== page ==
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Hopefuls for Kane County Clerk talk issues at League forum

Candidates lay out their ideas for improving clerk's office

Kane County Clerk candidate Stan Bond answers a question during a candidates forum hosted by the League of Women Voters of Central Kane County at the Batavia City Hall on March 8.
Kane County Clerk candidate Stan Bond answers a question during a candidates forum hosted by the League of Women Voters of Central Kane County at the Batavia City Hall on March 8.

BATAVIA – Republican and Democratic candidates for Kane County clerk in the March 20 primary talked about what changes they would like to see in the office at a forum hosted by the League of Women Voters of Central Kane County.

Democratic hopeful Nicolas Jimenez said having the clerk’s office make sure it provides services to all the people in the county, as well as getting people more involved in the voting process, is a top concern.

“Making sure people have every opportunity to vote,” Jimenez said. “Election day is not a national holiday. We have to work through jobs, commitments, often children and their commitments and sometimes that can be very difficult. So [we should be] catering to that, making sure we have programs in place for how to vote and when to vote and who they can vote for is extraordinarily important.”

Jimenez is not in a contested race in the Democratic primary, but Stan Bond, is facing incumbent Jack Cunningham in the Republican primary. The winner in the primary contest will go against Jimenez in the Nov. 6 general election.

Bond said the clerk's office has been run by the same person – Cunningham – for 16 years.

Cunningham did not attend the forum, which was held before a packed audience at the Batavia City Hall on March 8.

“We are using election equipment that is 12 years old, and some of it is still running Windows 2000. It was created to the security standards of 2002. The current standards are 2015. The equipment we use is not even made anymore.” Bond said.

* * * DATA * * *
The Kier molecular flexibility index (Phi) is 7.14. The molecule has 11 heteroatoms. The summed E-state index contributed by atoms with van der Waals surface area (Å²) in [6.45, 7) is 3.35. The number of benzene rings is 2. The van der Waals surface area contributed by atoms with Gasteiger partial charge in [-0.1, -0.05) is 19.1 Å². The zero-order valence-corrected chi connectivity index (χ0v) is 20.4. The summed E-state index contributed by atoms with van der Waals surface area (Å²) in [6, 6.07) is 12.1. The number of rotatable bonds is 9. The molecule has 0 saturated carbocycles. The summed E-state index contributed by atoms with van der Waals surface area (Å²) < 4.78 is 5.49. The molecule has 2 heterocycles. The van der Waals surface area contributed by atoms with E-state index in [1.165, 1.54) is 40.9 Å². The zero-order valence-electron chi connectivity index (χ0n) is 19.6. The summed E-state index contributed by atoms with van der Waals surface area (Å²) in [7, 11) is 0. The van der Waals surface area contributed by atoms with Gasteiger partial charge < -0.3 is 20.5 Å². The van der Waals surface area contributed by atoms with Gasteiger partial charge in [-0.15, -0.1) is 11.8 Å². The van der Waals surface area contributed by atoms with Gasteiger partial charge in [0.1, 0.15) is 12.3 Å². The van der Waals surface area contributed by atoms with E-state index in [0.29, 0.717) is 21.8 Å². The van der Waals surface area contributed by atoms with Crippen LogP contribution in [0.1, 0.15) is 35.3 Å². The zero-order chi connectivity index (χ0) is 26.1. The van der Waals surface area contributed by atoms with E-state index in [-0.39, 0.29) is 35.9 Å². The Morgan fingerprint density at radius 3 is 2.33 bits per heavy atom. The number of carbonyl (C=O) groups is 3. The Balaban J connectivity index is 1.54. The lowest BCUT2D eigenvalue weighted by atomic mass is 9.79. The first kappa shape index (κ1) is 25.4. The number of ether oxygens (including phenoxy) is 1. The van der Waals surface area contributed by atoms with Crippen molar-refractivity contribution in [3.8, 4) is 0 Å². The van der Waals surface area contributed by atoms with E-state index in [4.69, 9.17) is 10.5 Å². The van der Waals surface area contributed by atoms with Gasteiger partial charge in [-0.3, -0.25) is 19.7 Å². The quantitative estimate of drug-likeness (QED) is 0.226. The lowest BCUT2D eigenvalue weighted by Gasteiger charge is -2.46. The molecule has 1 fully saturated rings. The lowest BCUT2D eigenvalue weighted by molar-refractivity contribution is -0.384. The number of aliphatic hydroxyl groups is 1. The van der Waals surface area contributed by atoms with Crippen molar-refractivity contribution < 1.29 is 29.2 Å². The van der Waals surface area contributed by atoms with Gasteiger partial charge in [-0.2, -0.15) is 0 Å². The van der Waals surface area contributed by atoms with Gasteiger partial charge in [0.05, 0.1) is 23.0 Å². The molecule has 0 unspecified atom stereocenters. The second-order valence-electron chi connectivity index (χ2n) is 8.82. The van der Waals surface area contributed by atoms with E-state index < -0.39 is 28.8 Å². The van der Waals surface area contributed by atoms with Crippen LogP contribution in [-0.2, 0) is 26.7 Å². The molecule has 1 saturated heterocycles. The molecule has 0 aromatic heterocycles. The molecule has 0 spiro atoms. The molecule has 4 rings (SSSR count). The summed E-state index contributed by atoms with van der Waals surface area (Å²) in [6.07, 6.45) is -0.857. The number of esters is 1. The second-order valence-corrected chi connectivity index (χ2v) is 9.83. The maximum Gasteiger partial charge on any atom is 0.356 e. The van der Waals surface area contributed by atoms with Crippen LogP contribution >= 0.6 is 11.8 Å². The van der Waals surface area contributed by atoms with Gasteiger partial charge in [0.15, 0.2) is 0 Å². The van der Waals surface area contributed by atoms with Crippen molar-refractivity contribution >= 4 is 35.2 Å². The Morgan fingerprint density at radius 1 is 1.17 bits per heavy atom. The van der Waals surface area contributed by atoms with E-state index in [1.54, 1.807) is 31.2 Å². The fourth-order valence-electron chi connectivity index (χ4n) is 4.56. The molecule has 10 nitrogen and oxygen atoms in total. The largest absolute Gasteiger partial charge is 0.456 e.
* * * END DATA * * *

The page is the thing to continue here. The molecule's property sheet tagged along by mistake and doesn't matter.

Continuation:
“There are 117 precincts in Kane County that are unlawfully large. And that’s happened because of the growth patterns in the county and the failure [of the clerk’s office] to readjust and realign,” Bond said. “And nine [precincts] that are unlawfully small. … We have to get from where we are to the future of voting in Kane County.”

Bond, of Sugar Grove, had been Cunningham's chief deputy and has a background in information technology. Jimenez, of Elburn, works as a quality assurance specialist for a cheese company.

Other issues facing the clerk’s office include what it can do to help a wider variety of people to vote – such as those who are homeless, incarcerated or people who are not mobile or otherwise unable to travel, Jimenez said.

Bond said a number of effective programs already exist but are not well promoted.

These include a ballot by mail program for people who want to vote from the comfort of their kitchen table, Bond said.

The clerk’s office also can bring a voting machine to a car or van and assist with voting, Bond said.

“Only half of the Kane County population is even registered,” Bond said. “We’ve got to reach young people and get them excited.”

One way to help the public have positive contact with the clerk’s office would be to improve the website, Bond said.

“Ours is an embarrassment, and I can’t wait to improve it,” Bond said. “I think we can do more in terms of outreach and publicity.”

JImenez agreed.

“The website of the Kane County Clerk’s office definitely needs to be much more approachable to the average person in Kane County,” Jimenez said. “There needs to be very clear, concise ways to get the information that you need.”

Jimenez said the website needs to appeal to younger people who are technologically savvy and older voters who may not be.

To a question about how to handle large precincts and long voting lines, Jimenez said polling places should be set up to run efficiently and effectively.

“We should conduct a statistical analysis using historical trends of voter turnout to re-evaluate where we are with the size of our polling places as well as our precincts,” Jimenez said.

Jimenez and Bond both noted that a precinct in Rutland Township is very large.

“At one time, my precinct in Sugar Grove was the largest in terms of registered voters in the county, now it’s No. 3,” Bond said. “The largest by far is Del Webb Sun City.”

A resident there took Bond on a tour of their voting area and showed him how long the lines had been for voting.

“She estimated there were 300 people standing in line waiting to vote,” Bond said. “In my own precinct, I’ve seen the line is out the door, around the sidewalk toward the parking lot. And I’ve seen people … just breaking out of line and go back to their car. … That truly breaks my heart. We have got to do better. We can do better.”

Video of the candidates forum is available on the BATV website,

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